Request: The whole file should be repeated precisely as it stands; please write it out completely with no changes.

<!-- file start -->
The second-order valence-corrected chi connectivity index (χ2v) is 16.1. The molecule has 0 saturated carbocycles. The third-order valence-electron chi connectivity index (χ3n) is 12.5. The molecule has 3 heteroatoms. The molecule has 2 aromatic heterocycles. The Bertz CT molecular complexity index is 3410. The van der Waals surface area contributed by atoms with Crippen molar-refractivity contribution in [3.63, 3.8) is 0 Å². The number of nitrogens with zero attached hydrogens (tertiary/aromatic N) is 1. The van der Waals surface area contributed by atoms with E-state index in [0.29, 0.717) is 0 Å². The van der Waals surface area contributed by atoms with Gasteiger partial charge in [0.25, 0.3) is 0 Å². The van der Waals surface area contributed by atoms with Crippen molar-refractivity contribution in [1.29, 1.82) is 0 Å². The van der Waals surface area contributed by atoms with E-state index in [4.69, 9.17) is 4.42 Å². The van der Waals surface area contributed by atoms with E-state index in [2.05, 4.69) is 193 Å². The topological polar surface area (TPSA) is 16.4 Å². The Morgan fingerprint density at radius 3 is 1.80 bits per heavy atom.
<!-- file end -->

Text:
The second-order valence-corrected chi connectivity index (χ2v) is 16.1. The molecule has 0 saturated carbocycles. The third-order valence-electron chi connectivity index (χ3n) is 12.5. The molecule has 3 heteroatoms. The molecule has 2 aromatic heterocycles. The Bertz CT molecular complexity index is 3410. The van der Waals surface area contributed by atoms with Crippen molar-refractivity contribution in [3.63, 3.8) is 0 Å². The number of nitrogens with zero attached hydrogens (tertiary/aromatic N) is 1. The van der Waals surface area contributed by atoms with E-state index in [0.29, 0.717) is 0 Å². The van der Waals surface area contributed by atoms with Gasteiger partial charge in [0.25, 0.3) is 0 Å². The van der Waals surface area contributed by atoms with Crippen molar-refractivity contribution in [1.29, 1.82) is 0 Å². The van der Waals surface area contributed by atoms with E-state index in [4.69, 9.17) is 4.42 Å². The van der Waals surface area contributed by atoms with E-state index in [2.05, 4.69) is 193 Å². The topological polar surface area (TPSA) is 16.4 Å². The Morgan fingerprint density at radius 3 is 1.80 bits per heavy atom.